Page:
MAR 20, 2023 3:00 AM PDT

Quieter Propeller Allows for Better Electric Aviation

The aviation industry is a major contributor to carbon dioxide (CO2) emissions, as it is currently estimated that airplanes discharge approximately 100 times more CO2 per hour than a public bus or train, and global-level CO2 emissions from airplanes are also estimated to be approximately 1 billion tons of CO2 per year. With electric cars making a global impact, the aviation industry has turned to developing electric aircraft, but since this technology is still in its infancy, certain pros and cons have been discovered, most notably the noise they emit.

Electric aircraft could become quieter thanks to research from the Chalmers University of Technology. (Credit: Christina Sicoli on Unsplash)

Reducing noise in electric aircraft is precisely what an international team of researchers led by the Chalmers University of Technology attempt to do as they examine the noise output of airplane propeller blade tips manufactured for future electric aircraft, along with analyzing the relationship between the noise reduction and aerodynamics of the aircraft. This study holds the potential to develop quieter electric aircraft, which have traditionally been noisier than non-electric aircraft.

“We can see that the more blades a propeller has, the lower the noise emissions,” said Dr. Hua-Dong Yao, who is an associate professor and researcher in fluid dynamics and marine technology at the Chalmers University of Technology, and lead author of the study. “But with fewer blades, propulsion becomes more efficient and the electric aircraft can fly for longer. In that sense, there is a trade-off between energy efficiency and noise. This is something of an obstacle for electric aircrafts that are both quiet and efficient.”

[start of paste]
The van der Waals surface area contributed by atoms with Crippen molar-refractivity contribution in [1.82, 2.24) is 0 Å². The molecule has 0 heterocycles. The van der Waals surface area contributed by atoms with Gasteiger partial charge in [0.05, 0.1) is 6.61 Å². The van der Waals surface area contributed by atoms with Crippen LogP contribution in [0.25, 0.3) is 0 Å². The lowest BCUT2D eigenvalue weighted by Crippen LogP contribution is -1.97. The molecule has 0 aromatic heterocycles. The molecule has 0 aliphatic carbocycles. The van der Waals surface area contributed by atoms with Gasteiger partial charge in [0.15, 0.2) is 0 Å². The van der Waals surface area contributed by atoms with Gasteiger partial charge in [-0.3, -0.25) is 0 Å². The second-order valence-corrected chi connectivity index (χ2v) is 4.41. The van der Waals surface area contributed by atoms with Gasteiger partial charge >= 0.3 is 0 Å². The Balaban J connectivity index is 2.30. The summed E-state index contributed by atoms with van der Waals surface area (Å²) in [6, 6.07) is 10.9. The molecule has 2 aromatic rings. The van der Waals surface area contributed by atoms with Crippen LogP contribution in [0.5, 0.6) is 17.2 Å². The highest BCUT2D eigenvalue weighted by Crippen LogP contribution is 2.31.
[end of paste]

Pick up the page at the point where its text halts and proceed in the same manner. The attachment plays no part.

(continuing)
For the study, the researchers examined what are known as “tip vortices”, which are the tips of propeller blades and have traditionally been a less-explored source of aircraft noise. Using a wide range of propeller characteristics, including the number of blades, pitch angle, and chord length, the researchers were able to produce the optimal propeller design that is quieter.

Dr. Hua-Dong Yao, who is an associate professor and researcher in fluid dynamics and marine technology at Chalmers University of Technology, and lead author of the study. (Credit: Chalmers University of Technology | Henrik Sandsjö)

“Modern aircraft propellers usually have two to four blades, but we’ve found that by using six blades designed using our optimization framework, you can develop a propeller that’s both relatively efficient and quiet,” said Dr. Yao. “The propeller achieves a noise reduction of up to 5-8 dBA [A-weighted decibel] with only a 3.5 per cent thrust penalty, compared to a propeller with three blades. That’s comparable to the noise reduction of someone going from speaking in a normal conversation voice to the sound you would perceive in a quiet room.”

What new breakthroughs will scientists make regarding propeller designs and electric aircraft in the coming years and decades? Only time will tell, and this is why we science!

Sources: Mongabay, Aviation Today, UECNA, Aerospace, EurekAlert!

As always, keep doing science & keep looking up!

About the Author
Master's (MA/MS/Other)
Laurence Tognetti is a six-year USAF Veteran who earned both a BSc and MSc from the School of Earth and Space Exploration at Arizona State University. Laurence is extremely passionate about outer space and science communication, and is the author of “Outer Solar System Moons: Your Personal 3D Journey”.
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